A recent a report by the Partnership for Public Service and McKinsey & Company detailed a lack of mobility by members of the Senior Executive Service.
Carol Bonosaro, Senior Executives Association president, told Senior Correspondent Mike Causey that mobility was not always desirable or necessary.
“No one disagrees with anything we can do to make opportunities for mobility more prevalent than they are right now,” she said. “But, the argument was that 48 percent of executives have never changed positions since joining the SES.”
The average time an executive spends in a position is 3-1/2 years, while averaging 6-1/2 total years in the SES. Those figures don’t worry Bonosaro so much.
“A senior executive needs both leadership and administrative talents as well as the technical/professional knowledge of the program in question,” she said. “It’s not surprising that there are some agencies, some programs and positions where that long-time experience is valuable and necessary.”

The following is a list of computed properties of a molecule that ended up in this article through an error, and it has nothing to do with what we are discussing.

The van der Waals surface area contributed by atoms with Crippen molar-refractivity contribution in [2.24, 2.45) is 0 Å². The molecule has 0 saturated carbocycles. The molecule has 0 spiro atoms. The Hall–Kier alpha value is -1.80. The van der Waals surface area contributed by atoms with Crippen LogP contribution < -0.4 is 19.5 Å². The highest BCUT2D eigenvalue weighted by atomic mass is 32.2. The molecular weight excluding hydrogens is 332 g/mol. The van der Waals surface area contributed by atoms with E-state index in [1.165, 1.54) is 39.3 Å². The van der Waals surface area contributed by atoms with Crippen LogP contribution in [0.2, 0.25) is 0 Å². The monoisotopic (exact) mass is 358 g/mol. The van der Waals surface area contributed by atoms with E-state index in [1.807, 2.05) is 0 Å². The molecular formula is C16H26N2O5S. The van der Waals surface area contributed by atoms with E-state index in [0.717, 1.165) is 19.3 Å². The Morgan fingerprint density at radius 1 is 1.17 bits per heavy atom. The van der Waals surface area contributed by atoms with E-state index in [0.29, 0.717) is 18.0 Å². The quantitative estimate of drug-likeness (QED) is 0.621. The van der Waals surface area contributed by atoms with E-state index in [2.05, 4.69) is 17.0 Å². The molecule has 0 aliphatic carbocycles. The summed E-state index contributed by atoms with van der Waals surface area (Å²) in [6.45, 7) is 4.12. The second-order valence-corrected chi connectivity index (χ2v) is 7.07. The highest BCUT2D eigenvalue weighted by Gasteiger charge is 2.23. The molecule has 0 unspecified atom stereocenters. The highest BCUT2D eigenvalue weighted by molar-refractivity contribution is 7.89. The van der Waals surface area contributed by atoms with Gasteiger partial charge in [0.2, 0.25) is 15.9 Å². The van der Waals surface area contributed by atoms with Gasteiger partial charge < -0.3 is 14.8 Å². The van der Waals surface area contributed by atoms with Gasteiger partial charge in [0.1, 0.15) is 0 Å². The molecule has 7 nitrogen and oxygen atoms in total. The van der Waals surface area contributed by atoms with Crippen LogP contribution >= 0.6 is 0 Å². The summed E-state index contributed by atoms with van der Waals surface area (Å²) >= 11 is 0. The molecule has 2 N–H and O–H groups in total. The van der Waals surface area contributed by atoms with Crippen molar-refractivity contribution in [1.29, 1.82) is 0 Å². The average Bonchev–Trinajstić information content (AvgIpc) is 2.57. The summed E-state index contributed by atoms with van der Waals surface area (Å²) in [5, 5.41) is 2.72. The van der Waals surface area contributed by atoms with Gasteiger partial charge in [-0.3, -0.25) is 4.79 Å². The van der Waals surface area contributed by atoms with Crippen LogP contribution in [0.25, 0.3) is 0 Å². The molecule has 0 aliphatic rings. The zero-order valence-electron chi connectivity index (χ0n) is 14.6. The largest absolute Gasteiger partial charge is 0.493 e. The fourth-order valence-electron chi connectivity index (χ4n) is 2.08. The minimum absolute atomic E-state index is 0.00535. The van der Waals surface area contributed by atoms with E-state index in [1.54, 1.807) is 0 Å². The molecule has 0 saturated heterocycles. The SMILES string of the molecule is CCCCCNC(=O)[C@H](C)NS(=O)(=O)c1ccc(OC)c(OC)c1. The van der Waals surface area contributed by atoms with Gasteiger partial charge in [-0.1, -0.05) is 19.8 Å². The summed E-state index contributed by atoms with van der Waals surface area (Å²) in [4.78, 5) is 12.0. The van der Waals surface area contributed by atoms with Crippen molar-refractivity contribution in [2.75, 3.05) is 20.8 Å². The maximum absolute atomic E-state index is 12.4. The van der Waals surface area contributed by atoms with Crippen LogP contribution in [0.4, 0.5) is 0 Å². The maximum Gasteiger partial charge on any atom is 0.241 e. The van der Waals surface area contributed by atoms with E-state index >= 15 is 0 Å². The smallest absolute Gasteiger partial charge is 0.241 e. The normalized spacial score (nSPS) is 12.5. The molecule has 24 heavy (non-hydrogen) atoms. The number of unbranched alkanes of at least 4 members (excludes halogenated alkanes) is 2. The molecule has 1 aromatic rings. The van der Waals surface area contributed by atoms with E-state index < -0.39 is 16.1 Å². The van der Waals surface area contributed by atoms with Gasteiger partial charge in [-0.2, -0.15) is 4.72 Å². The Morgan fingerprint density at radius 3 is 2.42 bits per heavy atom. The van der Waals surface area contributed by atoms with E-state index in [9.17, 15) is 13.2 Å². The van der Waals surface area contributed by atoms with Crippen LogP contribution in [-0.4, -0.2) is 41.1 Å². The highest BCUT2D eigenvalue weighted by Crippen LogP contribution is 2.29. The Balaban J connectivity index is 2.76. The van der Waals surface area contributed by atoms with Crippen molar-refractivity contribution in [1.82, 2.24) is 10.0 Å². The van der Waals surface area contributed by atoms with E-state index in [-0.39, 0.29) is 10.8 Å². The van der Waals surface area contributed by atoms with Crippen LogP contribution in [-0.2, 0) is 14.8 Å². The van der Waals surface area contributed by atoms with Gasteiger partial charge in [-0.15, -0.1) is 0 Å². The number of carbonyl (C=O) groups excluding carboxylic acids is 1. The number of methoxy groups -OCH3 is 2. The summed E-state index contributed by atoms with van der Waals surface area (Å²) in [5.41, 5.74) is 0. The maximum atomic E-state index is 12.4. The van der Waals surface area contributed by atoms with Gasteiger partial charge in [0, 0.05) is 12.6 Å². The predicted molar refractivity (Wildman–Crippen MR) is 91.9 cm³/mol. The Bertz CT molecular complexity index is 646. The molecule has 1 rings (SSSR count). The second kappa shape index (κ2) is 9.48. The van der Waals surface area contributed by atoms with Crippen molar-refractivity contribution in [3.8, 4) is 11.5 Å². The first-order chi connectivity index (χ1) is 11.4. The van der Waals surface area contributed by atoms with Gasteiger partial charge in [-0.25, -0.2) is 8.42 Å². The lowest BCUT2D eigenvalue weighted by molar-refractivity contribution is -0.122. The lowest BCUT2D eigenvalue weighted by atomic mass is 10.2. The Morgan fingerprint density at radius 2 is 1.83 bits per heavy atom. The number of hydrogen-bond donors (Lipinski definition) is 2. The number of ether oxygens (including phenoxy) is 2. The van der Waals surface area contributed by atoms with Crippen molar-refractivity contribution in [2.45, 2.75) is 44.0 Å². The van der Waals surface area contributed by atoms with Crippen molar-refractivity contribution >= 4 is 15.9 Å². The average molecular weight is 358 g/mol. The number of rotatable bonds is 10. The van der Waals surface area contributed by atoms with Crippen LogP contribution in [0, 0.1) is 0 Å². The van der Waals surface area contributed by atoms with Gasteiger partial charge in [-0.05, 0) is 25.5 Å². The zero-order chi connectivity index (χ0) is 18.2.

Bonosaro didn’t think that being mobile would ever be the “absolute norm.” However, agencies should promote professional revitalization and enable people who want to be mobile to be able to do it. Nothing is in place currently in the SES to make that happen.
“If you’re going to undertake a mobility program, you want it to be something that’s handled in a way that benefits both the agency and the executive and is managed intelligently,” she said.
Speaking at the release of the PPS report, Rep. Jim Moran (D-Va.) said he planned to work with the report’s authors to craft a bill that would turn the SES into the “federal government’s A-team.”
A Moran spokesperson said his legislation would address SES recruitment and retention problems, reform the compensation system and increase career development.
Tom Temin is the host of The Federal Drive, which airs from 6-10 a.m. on 1500 AM in the Washington, D.C. region and online everywhere. Tom has 30 years experience in journalism, mostly in technology markets. Before coming to Federal News Radio, he was a long-serving editor-in-chief of Government Computer News and Washington Technology magazines.